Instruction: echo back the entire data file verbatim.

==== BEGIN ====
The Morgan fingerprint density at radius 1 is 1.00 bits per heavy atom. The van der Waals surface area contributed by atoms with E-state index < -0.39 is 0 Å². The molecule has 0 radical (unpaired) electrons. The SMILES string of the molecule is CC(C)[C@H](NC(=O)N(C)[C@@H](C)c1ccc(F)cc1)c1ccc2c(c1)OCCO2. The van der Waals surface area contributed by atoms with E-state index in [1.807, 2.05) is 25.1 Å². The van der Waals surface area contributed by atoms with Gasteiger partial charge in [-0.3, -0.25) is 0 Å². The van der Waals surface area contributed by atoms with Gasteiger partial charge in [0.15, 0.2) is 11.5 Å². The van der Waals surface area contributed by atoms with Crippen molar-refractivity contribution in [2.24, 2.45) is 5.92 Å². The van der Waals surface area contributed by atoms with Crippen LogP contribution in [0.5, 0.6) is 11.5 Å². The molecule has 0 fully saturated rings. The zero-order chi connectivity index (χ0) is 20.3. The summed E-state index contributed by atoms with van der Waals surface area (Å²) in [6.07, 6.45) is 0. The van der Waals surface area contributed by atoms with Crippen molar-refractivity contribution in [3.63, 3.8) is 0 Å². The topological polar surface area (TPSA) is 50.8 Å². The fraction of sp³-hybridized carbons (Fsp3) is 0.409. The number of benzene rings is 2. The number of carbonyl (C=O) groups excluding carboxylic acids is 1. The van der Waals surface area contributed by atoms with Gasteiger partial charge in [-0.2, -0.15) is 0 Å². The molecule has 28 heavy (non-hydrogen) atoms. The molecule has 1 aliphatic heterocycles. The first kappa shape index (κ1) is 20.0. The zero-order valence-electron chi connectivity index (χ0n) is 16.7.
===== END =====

The Morgan fingerprint density at radius 1 is 1.00 bits per heavy atom. The van der Waals surface area contributed by atoms with E-state index < -0.39 is 0 Å². The molecule has 0 radical (unpaired) electrons. The SMILES string of the molecule is CC(C)[C@H](NC(=O)N(C)[C@@H](C)c1ccc(F)cc1)c1ccc2c(c1)OCCO2. The van der Waals surface area contributed by atoms with E-state index in [1.807, 2.05) is 25.1 Å². The van der Waals surface area contributed by atoms with Gasteiger partial charge in [-0.3, -0.25) is 0 Å². The van der Waals surface area contributed by atoms with Gasteiger partial charge in [0.15, 0.2) is 11.5 Å². The van der Waals surface area contributed by atoms with Crippen molar-refractivity contribution in [2.24, 2.45) is 5.92 Å². The van der Waals surface area contributed by atoms with Crippen LogP contribution in [0.5, 0.6) is 11.5 Å². The molecule has 0 fully saturated rings. The zero-order chi connectivity index (χ0) is 20.3. The summed E-state index contributed by atoms with van der Waals surface area (Å²) in [6.07, 6.45) is 0. The van der Waals surface area contributed by atoms with Crippen molar-refractivity contribution in [3.63, 3.8) is 0 Å². The topological polar surface area (TPSA) is 50.8 Å². The fraction of sp³-hybridized carbons (Fsp3) is 0.409. The number of benzene rings is 2. The number of carbonyl (C=O) groups excluding carboxylic acids is 1. The van der Waals surface area contributed by atoms with Gasteiger partial charge in [-0.2, -0.15) is 0 Å². The molecule has 28 heavy (non-hydrogen) atoms. The molecule has 1 aliphatic heterocycles. The first kappa shape index (κ1) is 20.0. The zero-order valence-electron chi connectivity index (χ0n) is 16.7.